The Temple of the Attainment of Happiness, originally built in 1398 in Nara, Japan, now at The Philadelphia Museum of Art

I get weak in the knees whenever I stand beneath an artificial sky. A ceiling painted pale blue. Diffuse lighting. An artist’s rendition of clouds. These things trigger a blush of dopamine, an uncoiling of the nerves. There is nostalgia here, a smudged memory of the safety I felt doing arts and crafts in a classroom while a storm beat against the windows: a child’s fantasy of living within a diorama, of inventing better worlds without any sense of time. And I catch a small thrill in the belly because there’s the sensation of a premonition realized, of standing in the future while my brain lights up with aerodynamic phrases like Spaceship Earth, Biosphere, and the tape-recorded skies of Neuromancer’s Freeside.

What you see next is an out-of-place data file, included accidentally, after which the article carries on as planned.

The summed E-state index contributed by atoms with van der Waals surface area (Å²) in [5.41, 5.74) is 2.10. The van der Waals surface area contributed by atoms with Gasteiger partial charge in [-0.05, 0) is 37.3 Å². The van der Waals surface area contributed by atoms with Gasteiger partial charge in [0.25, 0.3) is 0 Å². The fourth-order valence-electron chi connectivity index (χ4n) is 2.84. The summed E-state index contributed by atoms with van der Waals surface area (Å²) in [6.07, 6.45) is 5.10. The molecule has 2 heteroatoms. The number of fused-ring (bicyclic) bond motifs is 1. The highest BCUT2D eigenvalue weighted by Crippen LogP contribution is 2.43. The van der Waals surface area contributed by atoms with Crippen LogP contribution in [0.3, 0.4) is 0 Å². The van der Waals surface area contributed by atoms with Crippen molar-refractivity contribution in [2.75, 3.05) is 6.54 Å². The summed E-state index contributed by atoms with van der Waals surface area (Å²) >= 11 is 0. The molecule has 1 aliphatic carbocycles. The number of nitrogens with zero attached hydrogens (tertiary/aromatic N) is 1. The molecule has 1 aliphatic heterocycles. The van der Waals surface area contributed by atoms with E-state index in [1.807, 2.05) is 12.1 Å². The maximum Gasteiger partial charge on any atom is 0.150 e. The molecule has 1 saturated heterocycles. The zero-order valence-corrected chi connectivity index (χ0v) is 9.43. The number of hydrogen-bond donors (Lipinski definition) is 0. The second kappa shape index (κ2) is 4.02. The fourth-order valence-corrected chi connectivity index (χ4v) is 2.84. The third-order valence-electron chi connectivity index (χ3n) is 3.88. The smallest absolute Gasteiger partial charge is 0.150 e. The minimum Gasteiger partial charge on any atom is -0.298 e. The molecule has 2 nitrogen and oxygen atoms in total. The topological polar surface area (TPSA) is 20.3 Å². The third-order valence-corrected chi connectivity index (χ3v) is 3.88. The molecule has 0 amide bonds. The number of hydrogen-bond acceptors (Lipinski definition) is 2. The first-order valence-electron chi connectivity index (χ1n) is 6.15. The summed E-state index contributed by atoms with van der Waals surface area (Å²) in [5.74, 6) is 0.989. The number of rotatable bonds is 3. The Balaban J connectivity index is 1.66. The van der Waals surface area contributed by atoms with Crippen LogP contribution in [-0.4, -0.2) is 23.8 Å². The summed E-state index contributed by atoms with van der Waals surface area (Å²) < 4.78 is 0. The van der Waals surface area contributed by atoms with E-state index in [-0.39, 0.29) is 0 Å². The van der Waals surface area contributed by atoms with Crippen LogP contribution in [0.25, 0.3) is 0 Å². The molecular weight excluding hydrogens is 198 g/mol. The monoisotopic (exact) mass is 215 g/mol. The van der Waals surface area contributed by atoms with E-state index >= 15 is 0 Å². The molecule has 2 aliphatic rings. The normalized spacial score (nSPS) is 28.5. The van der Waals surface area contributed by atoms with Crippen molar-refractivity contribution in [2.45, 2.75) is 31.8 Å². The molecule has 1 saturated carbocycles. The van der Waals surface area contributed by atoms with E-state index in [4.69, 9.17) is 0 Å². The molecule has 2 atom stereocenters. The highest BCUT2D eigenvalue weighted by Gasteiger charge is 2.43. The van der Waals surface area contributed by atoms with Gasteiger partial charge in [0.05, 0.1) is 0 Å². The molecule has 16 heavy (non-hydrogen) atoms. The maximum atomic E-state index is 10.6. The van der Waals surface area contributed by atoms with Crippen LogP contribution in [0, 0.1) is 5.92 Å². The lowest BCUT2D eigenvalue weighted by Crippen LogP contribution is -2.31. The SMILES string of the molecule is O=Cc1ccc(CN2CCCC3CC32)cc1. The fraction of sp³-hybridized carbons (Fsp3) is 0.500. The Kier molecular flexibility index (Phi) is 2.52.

But there’s also dread. I remember the illuminated photographs of cherry blossoms in the drop ceiling of the hospital room where my father lay dying. This synthetic attempt at normalcy reminded me why clowns are so disturbing: their happiness without reason, the painted smile that must conceal a terrible expression underneath—else why the make-up? The cocoon of a climate-controlled simulation promises protection from the world’s unpredictability and violence, but sooner or later you begin to wonder what might be going wrong behind its walls. A representation implies the real thing must be lost, ruined, or otherwise unavailable. And there’s a connection here that I cannot quite articulate without sounding clumsy, some deep-boned fear that the screens we inhabit today are rapidly becoming an artificial replacement for something that can no longer be salvaged.

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